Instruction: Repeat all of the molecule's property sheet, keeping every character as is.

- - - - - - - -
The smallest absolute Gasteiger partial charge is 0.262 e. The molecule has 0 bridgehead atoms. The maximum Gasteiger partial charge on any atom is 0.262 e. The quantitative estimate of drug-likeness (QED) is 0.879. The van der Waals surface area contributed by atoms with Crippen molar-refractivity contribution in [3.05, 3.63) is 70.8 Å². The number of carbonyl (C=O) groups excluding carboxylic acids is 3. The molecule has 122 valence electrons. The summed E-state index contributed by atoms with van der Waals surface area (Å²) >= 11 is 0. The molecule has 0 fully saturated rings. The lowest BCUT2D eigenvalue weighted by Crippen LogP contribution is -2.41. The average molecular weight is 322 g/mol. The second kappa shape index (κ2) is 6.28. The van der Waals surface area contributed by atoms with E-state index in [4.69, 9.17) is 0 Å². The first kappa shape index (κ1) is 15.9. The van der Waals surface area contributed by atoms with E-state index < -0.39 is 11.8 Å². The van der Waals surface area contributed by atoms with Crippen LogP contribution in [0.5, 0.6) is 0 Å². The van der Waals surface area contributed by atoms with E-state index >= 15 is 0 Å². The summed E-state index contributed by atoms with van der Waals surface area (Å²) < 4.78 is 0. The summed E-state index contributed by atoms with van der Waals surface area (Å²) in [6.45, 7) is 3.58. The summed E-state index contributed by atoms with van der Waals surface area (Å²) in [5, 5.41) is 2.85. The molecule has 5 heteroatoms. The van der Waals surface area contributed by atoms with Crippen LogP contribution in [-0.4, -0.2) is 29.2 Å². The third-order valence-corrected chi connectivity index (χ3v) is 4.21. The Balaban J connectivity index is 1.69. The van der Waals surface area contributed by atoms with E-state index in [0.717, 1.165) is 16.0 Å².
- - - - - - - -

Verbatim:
The smallest absolute Gasteiger partial charge is 0.262 e. The molecule has 0 bridgehead atoms. The maximum Gasteiger partial charge on any atom is 0.262 e. The quantitative estimate of drug-likeness (QED) is 0.879. The van der Waals surface area contributed by atoms with Crippen molar-refractivity contribution in [3.05, 3.63) is 70.8 Å². The number of carbonyl (C=O) groups excluding carboxylic acids is 3. The molecule has 122 valence electrons. The summed E-state index contributed by atoms with van der Waals surface area (Å²) >= 11 is 0. The molecule has 0 fully saturated rings. The lowest BCUT2D eigenvalue weighted by Crippen LogP contribution is -2.41. The average molecular weight is 322 g/mol. The second kappa shape index (κ2) is 6.28. The van der Waals surface area contributed by atoms with E-state index in [4.69, 9.17) is 0 Å². The first kappa shape index (κ1) is 15.9. The van der Waals surface area contributed by atoms with E-state index < -0.39 is 11.8 Å². The van der Waals surface area contributed by atoms with Crippen LogP contribution in [0.5, 0.6) is 0 Å². The van der Waals surface area contributed by atoms with E-state index >= 15 is 0 Å². The summed E-state index contributed by atoms with van der Waals surface area (Å²) < 4.78 is 0. The summed E-state index contributed by atoms with van der Waals surface area (Å²) in [6.45, 7) is 3.58. The summed E-state index contributed by atoms with van der Waals surface area (Å²) in [5, 5.41) is 2.85. The molecule has 5 heteroatoms. The van der Waals surface area contributed by atoms with Crippen LogP contribution in [-0.4, -0.2) is 29.2 Å². The third-order valence-corrected chi connectivity index (χ3v) is 4.21. The Balaban J connectivity index is 1.69. The van der Waals surface area contributed by atoms with E-state index in [0.717, 1.165) is 16.0 Å².